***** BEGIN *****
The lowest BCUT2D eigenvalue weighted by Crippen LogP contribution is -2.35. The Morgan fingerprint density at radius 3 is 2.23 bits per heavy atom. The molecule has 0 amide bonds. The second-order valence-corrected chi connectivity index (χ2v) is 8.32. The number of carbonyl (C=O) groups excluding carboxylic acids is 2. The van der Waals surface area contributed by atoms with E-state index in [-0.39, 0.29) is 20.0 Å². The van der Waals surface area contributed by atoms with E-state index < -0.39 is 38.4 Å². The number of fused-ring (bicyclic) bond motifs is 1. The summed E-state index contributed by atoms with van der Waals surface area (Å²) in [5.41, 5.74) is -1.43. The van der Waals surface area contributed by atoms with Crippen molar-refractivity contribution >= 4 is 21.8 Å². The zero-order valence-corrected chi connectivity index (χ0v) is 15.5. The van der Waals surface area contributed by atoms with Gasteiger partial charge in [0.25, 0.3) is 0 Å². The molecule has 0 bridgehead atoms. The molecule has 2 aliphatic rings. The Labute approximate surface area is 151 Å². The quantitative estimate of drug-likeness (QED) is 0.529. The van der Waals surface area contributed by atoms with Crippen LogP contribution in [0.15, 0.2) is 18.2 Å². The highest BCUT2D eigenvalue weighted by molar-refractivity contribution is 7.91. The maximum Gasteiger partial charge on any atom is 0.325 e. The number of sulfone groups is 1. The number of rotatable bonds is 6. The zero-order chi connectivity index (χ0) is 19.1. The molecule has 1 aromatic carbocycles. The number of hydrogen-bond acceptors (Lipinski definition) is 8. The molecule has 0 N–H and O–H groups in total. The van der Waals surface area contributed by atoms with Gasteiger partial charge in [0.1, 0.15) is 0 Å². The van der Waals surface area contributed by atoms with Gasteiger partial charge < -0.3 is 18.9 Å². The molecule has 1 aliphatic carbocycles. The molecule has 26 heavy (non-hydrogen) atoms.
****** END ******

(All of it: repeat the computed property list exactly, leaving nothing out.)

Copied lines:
The lowest BCUT2D eigenvalue weighted by Crippen LogP contribution is -2.35. The Morgan fingerprint density at radius 3 is 2.23 bits per heavy atom. The molecule has 0 amide bonds. The second-order valence-corrected chi connectivity index (χ2v) is 8.32. The number of carbonyl (C=O) groups excluding carboxylic acids is 2. The van der Waals surface area contributed by atoms with E-state index in [-0.39, 0.29) is 20.0 Å². The van der Waals surface area contributed by atoms with E-state index < -0.39 is 38.4 Å². The number of fused-ring (bicyclic) bond motifs is 1. The summed E-state index contributed by atoms with van der Waals surface area (Å²) in [5.41, 5.74) is -1.43. The van der Waals surface area contributed by atoms with Crippen molar-refractivity contribution >= 4 is 21.8 Å². The zero-order valence-corrected chi connectivity index (χ0v) is 15.5. The van der Waals surface area contributed by atoms with Gasteiger partial charge in [0.25, 0.3) is 0 Å². The molecule has 0 bridgehead atoms. The molecule has 2 aliphatic rings. The Labute approximate surface area is 151 Å². The quantitative estimate of drug-likeness (QED) is 0.529. The van der Waals surface area contributed by atoms with Crippen LogP contribution in [0.15, 0.2) is 18.2 Å². The highest BCUT2D eigenvalue weighted by molar-refractivity contribution is 7.91. The maximum Gasteiger partial charge on any atom is 0.325 e. The number of sulfone groups is 1. The number of rotatable bonds is 6. The zero-order chi connectivity index (χ0) is 19.1. The molecule has 1 aromatic carbocycles. The number of hydrogen-bond acceptors (Lipinski definition) is 8. The molecule has 0 N–H and O–H groups in total. The van der Waals surface area contributed by atoms with Gasteiger partial charge in [0.1, 0.15) is 0 Å². The van der Waals surface area contributed by atoms with Gasteiger partial charge < -0.3 is 18.9 Å². The molecule has 1 aliphatic carbocycles. The molecule has 26 heavy (non-hydrogen) atoms.